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When physicians go to work for hospitals, what changes for the community?

Facilities argue the trend prepares providers for new payment models

Topics: Accountable Care, Market Trends, Strategy, ACO, Health Policy, Hospital-Physician Alignment, Physician Issues

September 06, 2013

Writing in the Greenville News this week, Liv Osby looks at how hospitals' efforts to acquire physician practices have played out in the community of Greenville, S.C.

The Greenville County Medical Society estimates that 70% of its 900 physician members are now working for hospitals. Although some worry that the trend could increase health costs, hospitals say that hiring physicians is an investment for the future that will ultimately bring down costs for patients. 

For some doctors, moving into a hospital organization is a necessity as payers increasingly focus on quality outcomes and cost containment, which can require significant investments from providers.

Greenville primary care physician Carolyn Fields is one such physician. After 28 years of running her own practice, she sold her practice to Bon Secours St. Francis Health System. Although she "didn't want to be bought," managing the practice was becoming more complicated and she "got tired of all that."

Now, Fields finds that many of her biggest workplace hassles have lessened, she is benefiting from the support of the health system, and she can provide better benefits to her employees. "I guess it was meant to be," Fields says.

How will the trend affect health costs?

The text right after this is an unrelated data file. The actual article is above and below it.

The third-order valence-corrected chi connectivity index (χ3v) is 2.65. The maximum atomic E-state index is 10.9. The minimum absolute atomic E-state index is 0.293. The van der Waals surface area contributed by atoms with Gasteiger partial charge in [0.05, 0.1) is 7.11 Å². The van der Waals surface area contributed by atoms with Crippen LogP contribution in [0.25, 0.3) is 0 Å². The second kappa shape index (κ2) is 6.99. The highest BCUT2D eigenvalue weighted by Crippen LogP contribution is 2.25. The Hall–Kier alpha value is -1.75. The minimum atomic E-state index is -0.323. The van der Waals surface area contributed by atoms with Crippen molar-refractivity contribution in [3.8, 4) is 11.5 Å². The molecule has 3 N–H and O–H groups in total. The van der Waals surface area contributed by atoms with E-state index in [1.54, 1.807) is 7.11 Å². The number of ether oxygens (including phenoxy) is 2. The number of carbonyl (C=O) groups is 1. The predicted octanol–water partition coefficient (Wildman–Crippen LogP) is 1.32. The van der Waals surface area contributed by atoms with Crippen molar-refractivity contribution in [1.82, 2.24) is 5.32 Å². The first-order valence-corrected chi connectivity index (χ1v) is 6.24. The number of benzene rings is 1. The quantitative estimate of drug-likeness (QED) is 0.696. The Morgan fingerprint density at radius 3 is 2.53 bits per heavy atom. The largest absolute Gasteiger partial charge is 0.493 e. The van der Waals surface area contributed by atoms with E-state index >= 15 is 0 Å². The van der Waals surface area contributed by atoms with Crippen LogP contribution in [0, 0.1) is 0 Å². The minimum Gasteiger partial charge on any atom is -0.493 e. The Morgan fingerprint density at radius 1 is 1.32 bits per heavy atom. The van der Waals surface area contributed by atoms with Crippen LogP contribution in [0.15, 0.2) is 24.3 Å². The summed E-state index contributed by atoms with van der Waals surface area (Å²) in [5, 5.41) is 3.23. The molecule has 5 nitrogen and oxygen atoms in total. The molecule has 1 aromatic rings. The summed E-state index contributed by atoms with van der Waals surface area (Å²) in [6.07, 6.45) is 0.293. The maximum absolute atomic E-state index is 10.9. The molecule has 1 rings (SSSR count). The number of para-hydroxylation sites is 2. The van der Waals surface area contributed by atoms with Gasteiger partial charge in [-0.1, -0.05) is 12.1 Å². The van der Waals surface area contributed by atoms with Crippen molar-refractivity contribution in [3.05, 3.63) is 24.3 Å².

The Medicare Payment Advisory Commission (MedPAC) says that the trend toward hospital-employed doctors may drive up costs because care that was once billed as physician visits will be billed at higher hospital outpatient rates—even when they occur in the same location. In addition, many hospitals charge facility fees for visits with doctors in their system.

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However, some health experts say that outcomes have improved under the new model and that costs will level off in time. MedPAC has already called for "site-neutral" payments for service typically offered in physician offices.

Meanwhile, hospitals will eventually do away with facility fees, Greenville Health System CMO Angelo Sinopoli predicts.

Bon Secours St. Francis Health System CEO Mark Nantz echoes the prediction. "There might be some short-term financial gain to be gotten, but we didn't think that would put us in a better position," he says of his system's decision not to charge the fees at acquired practices. He adds, "There could be a backlash of patients if it's more expensive. And at some point, we will compete on price competitiveness" (Osby, The Greenville News, 9/4).

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